Last weekend, Leonardo Nogueira experienced that strange sensation that only Jiu-Jitsu can provide and that makes the sport all the more endearing. After securing gold in the absolute by closing out with his buddy Bernardo Faria, the beast from Alliance was overcome by another fortress, in the ultraheavyweight semifinals.
Alexander Trans of team CheckMat achieved the result in surprising fashion, despite the fact that the Dane has been seen as a rising star ever since he was a brown belt.
Léo Nogueira addressed the good and bad results from Lisbon, his choice of playing an attacking game, his half-guard and, of course, what he got right and wrong at the European Open. Learn from him!
GRACIEMAG: What’s your assessment of your campaign to win the absolute at the 2013 European Open?
LÉO NOGUEIRA: I feel my performance couldn’t have been better, especially in kicking off the international season. After all, I got the finish in all three of my matches, and it was a championship where I really went all out in attacking. I’m going to train to improve, of course. As for the final, I understand that everyone wants to see two guys fighting for gold, but there’s not a chance in the world that I’d fight him. Bernardo’s like a brother to me, and we train together every day. I just couldn’t do it.
In the ultraheavyweight division, you took bronze after losing the semifinal to Trans, who you’d already beaten in the absolute. Do you feel there was anything in particular you did wrong?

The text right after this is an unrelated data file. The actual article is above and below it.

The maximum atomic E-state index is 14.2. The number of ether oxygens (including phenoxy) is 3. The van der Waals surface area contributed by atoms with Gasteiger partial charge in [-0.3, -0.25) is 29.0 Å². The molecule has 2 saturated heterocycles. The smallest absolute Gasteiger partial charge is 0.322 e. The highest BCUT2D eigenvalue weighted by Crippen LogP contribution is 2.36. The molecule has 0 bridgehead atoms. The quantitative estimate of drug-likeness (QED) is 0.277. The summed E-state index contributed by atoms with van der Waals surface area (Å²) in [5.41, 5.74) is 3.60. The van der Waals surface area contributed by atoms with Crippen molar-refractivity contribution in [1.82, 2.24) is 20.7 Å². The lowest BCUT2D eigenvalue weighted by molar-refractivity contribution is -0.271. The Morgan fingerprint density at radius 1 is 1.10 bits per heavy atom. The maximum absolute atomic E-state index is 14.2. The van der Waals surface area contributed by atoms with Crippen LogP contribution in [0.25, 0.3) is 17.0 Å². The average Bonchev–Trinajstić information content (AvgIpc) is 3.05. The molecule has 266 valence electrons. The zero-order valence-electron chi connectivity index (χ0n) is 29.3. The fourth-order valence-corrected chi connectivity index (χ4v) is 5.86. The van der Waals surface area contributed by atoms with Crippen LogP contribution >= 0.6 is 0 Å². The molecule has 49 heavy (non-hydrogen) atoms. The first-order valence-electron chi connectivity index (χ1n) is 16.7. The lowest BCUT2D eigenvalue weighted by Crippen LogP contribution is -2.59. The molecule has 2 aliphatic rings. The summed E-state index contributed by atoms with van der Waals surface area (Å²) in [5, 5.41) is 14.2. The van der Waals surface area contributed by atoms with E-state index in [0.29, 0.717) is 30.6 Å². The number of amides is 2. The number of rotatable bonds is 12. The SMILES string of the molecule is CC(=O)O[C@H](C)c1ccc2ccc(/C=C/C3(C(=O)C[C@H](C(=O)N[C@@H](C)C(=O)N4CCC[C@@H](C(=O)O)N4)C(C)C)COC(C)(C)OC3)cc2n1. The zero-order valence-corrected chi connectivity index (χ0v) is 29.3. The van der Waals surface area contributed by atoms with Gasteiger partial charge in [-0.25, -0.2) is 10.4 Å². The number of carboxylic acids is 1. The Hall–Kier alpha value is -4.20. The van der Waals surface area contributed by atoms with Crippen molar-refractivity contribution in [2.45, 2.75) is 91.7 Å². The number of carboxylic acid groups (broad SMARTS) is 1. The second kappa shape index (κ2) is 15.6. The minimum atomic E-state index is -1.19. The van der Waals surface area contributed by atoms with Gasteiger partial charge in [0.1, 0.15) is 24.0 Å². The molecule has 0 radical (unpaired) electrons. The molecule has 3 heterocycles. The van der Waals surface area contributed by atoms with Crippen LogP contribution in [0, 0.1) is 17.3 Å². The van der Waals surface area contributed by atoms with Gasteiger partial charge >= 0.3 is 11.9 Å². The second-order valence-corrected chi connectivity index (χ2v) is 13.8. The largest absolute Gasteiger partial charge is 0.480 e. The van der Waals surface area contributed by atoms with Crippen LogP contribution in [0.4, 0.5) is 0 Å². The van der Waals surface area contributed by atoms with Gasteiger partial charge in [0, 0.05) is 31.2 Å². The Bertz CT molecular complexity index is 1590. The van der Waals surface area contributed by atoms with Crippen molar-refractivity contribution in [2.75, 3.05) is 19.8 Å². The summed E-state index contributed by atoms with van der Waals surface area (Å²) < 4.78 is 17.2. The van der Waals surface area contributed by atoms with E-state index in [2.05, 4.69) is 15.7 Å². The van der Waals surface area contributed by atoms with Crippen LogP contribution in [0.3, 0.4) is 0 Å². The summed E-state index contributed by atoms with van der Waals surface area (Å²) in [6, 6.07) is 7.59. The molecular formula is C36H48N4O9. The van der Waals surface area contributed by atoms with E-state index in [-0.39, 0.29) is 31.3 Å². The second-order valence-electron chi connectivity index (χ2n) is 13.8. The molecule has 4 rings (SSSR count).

I think I wasted a lot of time trying to tap him out from closed guard. When I finally got the sweep, the match was nearing the end and I was hungry for the finish. For trying so hard, Alex managed to sweep me and land almost passing my guard in the final seconds. I lost because I tried attacking up until the last second. If I’d held back some I think I’d have won the fight. I’d changed my style of fighting; now I fight for the finish, even if I sometimes pay a steep price for it. I know the crowd wants to see finishes, not points wins.
What would you do differently?
It was a really tough match, but it truly was a mistake that cost me; after all, I’d dominated the entire match, and he only fought for 30 seconds. I could have been calmer in trying to pass. I tried passing really quick and ended up exposing myself a lot. A single mistake against Trans can be fatal, since he’s so strong and heavy, not to mention being so tight with his positions.
What’s the greatest lesson you derived from the loss?
I learned that you need to keep focused up until the last second. That’s what Alexander Trans did in the final with Rodrigo Cavaca. He passed guard with just three seconds left.
Did you have any other tough matches?
Man, I had four matches in all. I’ll say the match with Mathias Ribeiro [CheckMat], who’s a heavy guy who moves like a lightweight.
You’ve got a really strong half-guard. What detail should our readers focus on to get up to speed on the position?
Look, I try to always get control before my opponent does. The first one to get control will be successful in the position. My secret to the half-guard is real simple: always stay on your side. You can’t, by any means, let your opponent pin your back to the mat.